Recursion Examples in Erlang

I was watching an Erlang video (free trial) before bed last night and there were some examples of recursive patterns that people might find interesting:

%%% Recursive patterns
-export([double/1, member/2, even/1, average/1, average_acc/1]).

%% Double each number in a list
double([H|T]) -> [2*H|double(T)];
double([]) -> [].

%% Is element a member of a list?
member(H, [H|_]) -> true;
member(H, [_|T]) -> member(H, T);
member(_, []) -> false.

%% Return the even numbers in a list
even([H|T]) when H rem 2 == 0 -> [H|even(T)];
even([_|T]) -> even(T);
even([]) -> [].

%% Traverses the list multiple times
average(X) -> sum(X) / len(X).

%% not tail recurisve
sum([H|T]) -> H + sum(T);
sum([]) -> 0.

%% not tail recurisve
len([_|T]) -> 1 + len(T);
len([]) -> 0.

%% Recursion with accumulators
%% Traverses the list once
%% Executes in constant space (tail recursive)
%% average([]) will cause runtime error, because average_add([]) isn't
%% handled.
average_acc(X) -> average_acc(X, 0, 0).

average_acc([H|T], Length, Sum) ->
    average_acc(T, Length+1, Sum+H);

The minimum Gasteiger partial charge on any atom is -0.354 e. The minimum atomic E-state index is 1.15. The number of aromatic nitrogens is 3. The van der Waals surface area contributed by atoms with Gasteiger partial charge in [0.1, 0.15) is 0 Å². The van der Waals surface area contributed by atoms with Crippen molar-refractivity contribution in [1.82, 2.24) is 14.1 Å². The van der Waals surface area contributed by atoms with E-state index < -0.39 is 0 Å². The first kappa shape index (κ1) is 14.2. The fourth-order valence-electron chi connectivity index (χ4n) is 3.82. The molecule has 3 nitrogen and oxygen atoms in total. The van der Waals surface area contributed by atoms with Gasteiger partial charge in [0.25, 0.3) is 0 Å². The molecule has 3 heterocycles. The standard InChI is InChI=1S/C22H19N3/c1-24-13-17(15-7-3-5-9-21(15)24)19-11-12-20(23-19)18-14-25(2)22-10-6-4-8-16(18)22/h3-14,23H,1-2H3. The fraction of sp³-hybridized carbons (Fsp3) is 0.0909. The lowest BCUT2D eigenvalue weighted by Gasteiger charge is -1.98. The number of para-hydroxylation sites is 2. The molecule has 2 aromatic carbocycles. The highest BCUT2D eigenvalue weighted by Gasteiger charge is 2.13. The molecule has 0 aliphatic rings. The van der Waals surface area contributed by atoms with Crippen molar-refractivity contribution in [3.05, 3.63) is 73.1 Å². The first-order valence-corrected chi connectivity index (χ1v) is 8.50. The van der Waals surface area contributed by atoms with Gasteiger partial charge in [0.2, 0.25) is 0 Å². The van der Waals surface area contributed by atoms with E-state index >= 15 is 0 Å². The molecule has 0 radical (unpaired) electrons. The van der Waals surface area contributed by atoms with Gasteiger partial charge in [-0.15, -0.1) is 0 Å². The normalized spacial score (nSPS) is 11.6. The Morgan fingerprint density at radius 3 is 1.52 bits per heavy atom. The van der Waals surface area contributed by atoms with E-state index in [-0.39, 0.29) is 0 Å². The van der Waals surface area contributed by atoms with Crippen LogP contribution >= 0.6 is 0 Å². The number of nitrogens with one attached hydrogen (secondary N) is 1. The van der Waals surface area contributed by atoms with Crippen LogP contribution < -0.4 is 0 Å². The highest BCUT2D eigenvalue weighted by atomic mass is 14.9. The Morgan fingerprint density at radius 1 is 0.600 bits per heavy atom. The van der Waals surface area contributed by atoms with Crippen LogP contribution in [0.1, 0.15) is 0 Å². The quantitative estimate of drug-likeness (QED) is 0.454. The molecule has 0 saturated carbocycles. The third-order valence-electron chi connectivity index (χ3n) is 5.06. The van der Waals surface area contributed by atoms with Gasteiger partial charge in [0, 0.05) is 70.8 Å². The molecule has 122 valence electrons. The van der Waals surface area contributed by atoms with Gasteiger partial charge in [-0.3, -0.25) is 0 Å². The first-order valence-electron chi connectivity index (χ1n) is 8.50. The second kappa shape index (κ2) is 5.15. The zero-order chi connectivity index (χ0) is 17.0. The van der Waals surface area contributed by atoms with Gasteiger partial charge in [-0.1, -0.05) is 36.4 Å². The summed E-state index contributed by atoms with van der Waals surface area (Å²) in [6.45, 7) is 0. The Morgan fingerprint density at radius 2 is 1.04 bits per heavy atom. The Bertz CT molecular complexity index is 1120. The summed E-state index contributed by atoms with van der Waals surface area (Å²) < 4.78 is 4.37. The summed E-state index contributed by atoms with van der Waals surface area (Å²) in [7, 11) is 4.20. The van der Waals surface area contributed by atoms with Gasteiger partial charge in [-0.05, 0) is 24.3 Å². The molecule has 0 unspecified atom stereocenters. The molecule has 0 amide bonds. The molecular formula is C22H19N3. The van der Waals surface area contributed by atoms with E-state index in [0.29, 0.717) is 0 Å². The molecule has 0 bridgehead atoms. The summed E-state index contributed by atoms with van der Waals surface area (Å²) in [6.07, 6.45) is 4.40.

average_acc([], Length, Sum) ->

More resources:

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– in haskell here’s a recursive double func:
doubler [] = []
doubler (x:xs) = (x*2) : doubler xs

– note the : is cons (prepend)

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Nice, they look very similar.

In Erlang:

[H|T] = [1,2,3,4].  % H=1, T=[2,3,4]
[1|[2,3,4]].        % [1,2,3,4]

Tail recursion is super cool! I was recently learning about it in Scala for a job I was interested in. I wish it was supported in JavaScript which I program in more regularly. It seems like it has been talked about for a while, but so far not been added to the standard.

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I was trying to solve some of the Erlang puzzles on and got stuck so I started reading the Learn You Some Erlang book – it has been sitting on my shelf for too long. :turtle:

The pattern matching is interesting. I saw this in someone’s solution to a coding puzzle:

Number. % 21
Rules.  % [{3,"Pling"},{5,"Plang"},{7,"Plong}]

%% extract the sounds for numbers that have the keys as factors
L = [Sound || {Factor, Sound} <- Rules, Number rem Factor == 0].
%% ["Pling","Plong"]

%% since strings are lists, a list of strings can be flattened to join them
lists:flatten(L).  % "PlingPlong"

He walks through those examples in this video: